Date: October 1st, 2012
TEDMED is most known for its annual conference--a medical spin-off from the TED conference where people come to share big ideas and foster new ones. But TEDMED is also a community of people who are all passionate about the future of health and medicine, but in amazingly different ways.
At the TEDMED conference, leaders from countless backgrounds come together to share and explore. According to the TEDMED organizers, it’s the “only place where a Nobel Prize winning neurobiologist has a conversation with a four-star general…where an opera singer (with a double lung transplant) chats with a NASA space physician…and where a ballet dancer talks to an exoskeleton designer.”
All of the talks from its 5 years are made available on-line and some of the most popular videos include magician and endurance artist David Blaine sharing how he broke the world record for holding his breath; Anthony Atala, MD talking about growing organs; health and wellness guru Deepak Chopra, MD giving his thoughts on how everyone can heal and be healthier; Ozzy Osbourne talking about his genome; Cookie Monster learning about the value of eating veggies; and Katie Couric and Billy Jean King promoting Stand Up to Cancer and cancer prevention. And this year, the Alliance for Aging Research’s own Daniel Perry joined the distinguished TEDMED alumni.
The Common Denominator
TEDMED left its home in San Diego this year to debut at the Kennedy Center in Washington, D.C.--and it certainly didn’t disappoint.
The speaker line-up was full of big names, sharing big ideas--ranging from designing new DNA, to using mathematics to personalize cancer treatments, to the shift of the scientific method in the face of a data-dominated world.
Dan Perry’s talk on whether or not Cells Have a Mid-Life Crisis offered a unique glimpse at the potential of aging science to give us healthier, longer lives. His talk was based on the idea that science is poised to tackle multiple chronic diseases of aging at once, allowing us to live longer in better health. The key to these discoveries is an understanding of the common denominator of these diseases--aging itself.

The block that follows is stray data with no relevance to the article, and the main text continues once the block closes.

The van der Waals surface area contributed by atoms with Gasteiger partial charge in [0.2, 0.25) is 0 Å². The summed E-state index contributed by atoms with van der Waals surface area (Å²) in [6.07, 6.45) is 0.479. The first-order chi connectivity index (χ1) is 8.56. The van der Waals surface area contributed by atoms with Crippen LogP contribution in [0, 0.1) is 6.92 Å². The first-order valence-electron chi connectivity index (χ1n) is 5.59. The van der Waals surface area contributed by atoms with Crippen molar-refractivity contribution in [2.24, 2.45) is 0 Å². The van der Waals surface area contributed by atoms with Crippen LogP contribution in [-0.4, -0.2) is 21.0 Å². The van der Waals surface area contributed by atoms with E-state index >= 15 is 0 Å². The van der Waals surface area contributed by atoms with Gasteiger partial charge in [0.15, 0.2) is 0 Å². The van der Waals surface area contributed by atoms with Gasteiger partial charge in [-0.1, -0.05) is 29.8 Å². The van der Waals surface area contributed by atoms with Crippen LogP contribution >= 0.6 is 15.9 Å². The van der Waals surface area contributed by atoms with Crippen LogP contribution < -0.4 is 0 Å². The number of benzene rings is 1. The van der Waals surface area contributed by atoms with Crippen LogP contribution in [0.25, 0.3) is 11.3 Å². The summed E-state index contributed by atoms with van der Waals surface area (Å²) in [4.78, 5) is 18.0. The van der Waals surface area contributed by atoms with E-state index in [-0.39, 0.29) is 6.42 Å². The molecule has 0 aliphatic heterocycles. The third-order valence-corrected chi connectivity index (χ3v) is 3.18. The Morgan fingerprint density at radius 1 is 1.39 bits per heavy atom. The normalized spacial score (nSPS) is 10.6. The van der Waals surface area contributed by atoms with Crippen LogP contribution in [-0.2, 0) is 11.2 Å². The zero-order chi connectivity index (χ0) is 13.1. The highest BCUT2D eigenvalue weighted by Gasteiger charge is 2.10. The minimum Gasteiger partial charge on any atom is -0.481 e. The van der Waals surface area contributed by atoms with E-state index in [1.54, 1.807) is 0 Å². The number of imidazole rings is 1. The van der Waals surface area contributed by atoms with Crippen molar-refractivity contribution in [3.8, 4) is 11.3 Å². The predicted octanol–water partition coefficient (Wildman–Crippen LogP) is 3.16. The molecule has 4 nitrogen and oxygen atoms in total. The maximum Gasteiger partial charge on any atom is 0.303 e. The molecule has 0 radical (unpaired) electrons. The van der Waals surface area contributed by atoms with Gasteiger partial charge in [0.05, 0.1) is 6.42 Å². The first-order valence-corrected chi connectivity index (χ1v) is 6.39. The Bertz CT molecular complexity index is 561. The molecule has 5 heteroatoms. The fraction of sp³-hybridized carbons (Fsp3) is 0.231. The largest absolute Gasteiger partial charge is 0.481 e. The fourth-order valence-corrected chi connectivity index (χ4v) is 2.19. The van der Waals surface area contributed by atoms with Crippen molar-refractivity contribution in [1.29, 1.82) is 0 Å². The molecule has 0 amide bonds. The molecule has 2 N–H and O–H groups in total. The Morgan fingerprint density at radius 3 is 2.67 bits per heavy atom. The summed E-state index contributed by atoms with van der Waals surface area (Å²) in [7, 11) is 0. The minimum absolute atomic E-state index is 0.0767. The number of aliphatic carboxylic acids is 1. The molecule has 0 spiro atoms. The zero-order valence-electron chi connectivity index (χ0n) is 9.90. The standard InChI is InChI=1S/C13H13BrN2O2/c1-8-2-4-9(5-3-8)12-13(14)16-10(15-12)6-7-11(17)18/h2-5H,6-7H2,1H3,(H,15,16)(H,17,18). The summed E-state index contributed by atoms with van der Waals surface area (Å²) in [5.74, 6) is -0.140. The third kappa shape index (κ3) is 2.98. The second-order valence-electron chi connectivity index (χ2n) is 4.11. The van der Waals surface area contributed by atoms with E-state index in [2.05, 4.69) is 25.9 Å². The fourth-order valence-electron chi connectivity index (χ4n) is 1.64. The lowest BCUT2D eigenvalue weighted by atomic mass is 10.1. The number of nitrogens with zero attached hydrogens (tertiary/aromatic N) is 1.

“Biologists tell us that evolution does not select for a death gene. There is no pre-ordained program for the winding down of the whole organism. And that means we have the latitude to affect our own aging. Perhaps with technologies and interventions that humans might devise,” said Perry.
So instead of a program for decline, what happens is the processes of aging impacts our adult cells and tissues--causing them to lose their exquisite balance between cells turning over, dying, regenerating, and repairing. As Dan pointed out “damage accumulates and repair mechanisms falter as we begin to lose our battle with sources of biological stress. This is so, in part because we humans insist on breathing oxygen, on converting food to energy, and living at 98.6° Fahrenheit.”
A Needed Shift in Thinking and Funding
The good news is that science is ready to change all of that. Dan told the TEDMED audience the story of how he started off in Washington working on Capitol Hill and ended up launching the not-for-profit Alliance for Aging Research to advance the science of human aging. Along the way he saw both the potential of science to impact aging in a way that would lengthen our healthspans, and one of the roadblocks to those advances--the way we currently fund and organize research--disease by disease and silo by silo.
Excitingly, we are seeing progress in removing this roadblock. The recently formed Geroscience Interest Group (GSIG) within the National Institutes of Health, has brought together more than 20 of the institutes and centers to promote discussion, share ideas, and coordinate activities related to geroscience and its connection to age-related diseases.
Dan shared some of the science that is poised to propel the field forward and challenged the TEDMED audience to imagine what we could accomplish “if scientists were collaborating and pursuing answers to aging in an integrative, cross-cutting environment.” While a lot remains to be done, it looks like we are “tantalizingly close” and may not have to imagine for long.
The Healthspan Campaign
Much of Dan’s talk inspired and grew out of the Alliance for Aging Research’s Healthspan Campaign; which is helping close the gap between promising research and actual advances in health and healthspan. Scientists now generally agree that aging is changeable and capable of being slowed--that it’s possible to make life at 80 feel more like life at 60. But we need to know more and that’s where raising awareness and encouraging funding comes in.
The Healthspan Campaign is targeting consumers, policymakers, scientists, and more in an effort to shift thinking. Check out www.healthspancampaign.org to learn more and consider subscribing to the newsletter and following the Facebook page, and joining the Alliance as we encourage the science that will help ensure that the “good, vital, and productive years of our life are abundant and full.”